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10 questions with Andaleeb Wajid

10 questions with Andaleeb Wajid

​I met Andaleeb Wajid for the first time at Bangalore Lit Fest 2015. I'd just signed up with Harper Collins and was waiting for my book to be launched. Then all I knew about her was that she had multiple titles to her name. That was enough to put the yet unpublished author (that's me) in awe of her. I'm still very much in awe for her prolific pen. She writes fast, publishes across mediums and writes different genres with equal elan.

Here's my conversation with her about her pen, her books and writing schedule.


Q1. The series of stories that you are doing with Juggernaut, how did you come up with the idea? What's the duration and how many stories are you doing?

A. To be honest, the idea was from my editor Trisha actually and I jumped on it. She wanted me to write a set of short stories set in a Muslim milieu, something that was second nature to me when I started my writing career. I hadn't written short stories in a long time and the entire process has reawakened the joy of writing short fiction for me.


Q 2. Is there an underlying theme you are adhering to?

A. No theme as such. As I mentioned in the above answer, they are just set within a Muslim milieu.


Q 3.Typically, how long do you take to write these stories?

A. It depends on the idea really. Sometimes an afternoon, sometimes a couple of days at the most.


Q 4.When you write, what comes first to you; the plot or the character?

A. In a novel, it's always the plot. In short stories, an interesting character acts as a trigger to write the story.


Q 5.You started with Young Adult fiction, then moved on to romance. You've done a brilliant horror story, and quite a few romances. Any particular reason you moved away from YA?

A. I love writing. Period. I don't want to be confined to any genre but I realise there may be practical reasons why I cannot choose a certain genre like maybe crime fiction because I wouldn't be able to do accurate research. Young Adult fiction is my first love. I haven't moved away from it completely. I am going to return to it soon in fact! I'm so glad you enjoyed the horror story! There's a series of horror shorts coming out on Juggernaut as well as a horror novel that's coming out next year.


Q 6. Which genre you enjoyed the most and which did you find the most challenging?

A. I love writing romance. Despite being a very cynical person, I love writing about the chemistry between two people, what makes them tick, that first glance, that unspoken thing that only the two involved know. But then, I've realized writing horror is just as fun. So I try and bring a little bit of romance inside the horror as well, as I did in It Waits.


Q 7. What's your writing schedule?

A. It's like a proper job. However, I used to write whenever the mood struck me. Now I'm more organized and write only in the morning. The rest of the day I take off for editing and other work that comes up as part of my life of being a 'jobless' writer.


Q 8. Do you wait for inspiration to strike? Give us a few examples of how some of the stories you have written have come to you?

A. Fortunately, I've never had to wait for inspiration as such because there are multiple ideas crowding in my head and I can give space to only one at a time. But there have been instances when an idea would come in just because of the way I've seen something and it gets stuck in my head. Examples, okay. I got the idea for When She Went Away when I saw this man and woman having a very intense conversation while I was at a tailor. I couldn't help but keep looking at them even though I couldn't hear what they were saying. I couldn't forget the expression on that man's face. That somehow evolved into the story of a girl whose mother leaves her family and goes away with the man she had loved when she was in college. Then, for Asmara's Summer which is set in Tannery Road in Bangalore came about with a 'what if' scenario. What if a girl from an upper middle-class family is forced to stay here for a month. How would she manage? Tannery Road is the very opposite of posh and clean.The main story of It Waits with the bracelet causing the transformation came to me in a dream!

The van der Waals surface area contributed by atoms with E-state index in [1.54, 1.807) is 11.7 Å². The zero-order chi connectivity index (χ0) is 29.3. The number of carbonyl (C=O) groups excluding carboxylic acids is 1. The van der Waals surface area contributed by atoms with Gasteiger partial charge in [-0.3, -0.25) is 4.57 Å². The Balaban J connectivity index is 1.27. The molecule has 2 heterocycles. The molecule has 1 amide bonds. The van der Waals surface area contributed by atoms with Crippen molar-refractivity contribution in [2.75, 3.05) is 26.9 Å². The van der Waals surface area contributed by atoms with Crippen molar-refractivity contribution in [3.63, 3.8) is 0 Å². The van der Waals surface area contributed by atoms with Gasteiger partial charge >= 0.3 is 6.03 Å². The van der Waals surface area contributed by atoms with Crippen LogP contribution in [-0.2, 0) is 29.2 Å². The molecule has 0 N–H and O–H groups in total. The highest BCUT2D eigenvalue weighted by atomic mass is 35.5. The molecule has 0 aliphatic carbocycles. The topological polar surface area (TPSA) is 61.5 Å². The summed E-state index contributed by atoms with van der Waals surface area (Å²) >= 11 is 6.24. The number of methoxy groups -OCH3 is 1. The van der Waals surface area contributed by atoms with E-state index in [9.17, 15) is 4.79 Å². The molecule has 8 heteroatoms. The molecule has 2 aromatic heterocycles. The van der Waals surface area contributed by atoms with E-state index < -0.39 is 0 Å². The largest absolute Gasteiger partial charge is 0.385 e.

Q 9. You're one of the most prolific writers, I know of. Have you experienced a block? How do you stay energized to write so much?

A. Thank you. It's all thanks to Allah that I've never experienced a block but I deliberately gave myself a year off from writing in 2014. I had finished writing When She Went Away in December 2013, and it was officially my 10th book. I felt like I needed a break although to be honest, I couldn't wait for 2015 to begin so I could start writing again. Also, I've decided not to take such breaks in future. I hope I can write as long as Allah wills it. I remember being rather worried when at a book launch, Kamila Shamsie mentioned what her aunt Attia Hossain had said, that writing is a muscle, if you don't use it, you lose it. I don't intend to lose my writing muscle!



Q10. What's next from the pen of Andaleeb Wajid?

A. Okay, where do I begin? The romance short stories on Juggernaut will come to an end in August but there will be horror short stories coming out soon. I don't know the frequency they will be published though. There's a somewhat slow paced, old school romance coming out later this year with Amaryllis, which has taken a very long time to publish. It's called The Sum of All my Parts. Next year, I've got a contemporary romance/chick lit type book that Penguin is publishing, and then there's the horror novel as well. That's it, I guess.




 

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Friday, 18 August 2017
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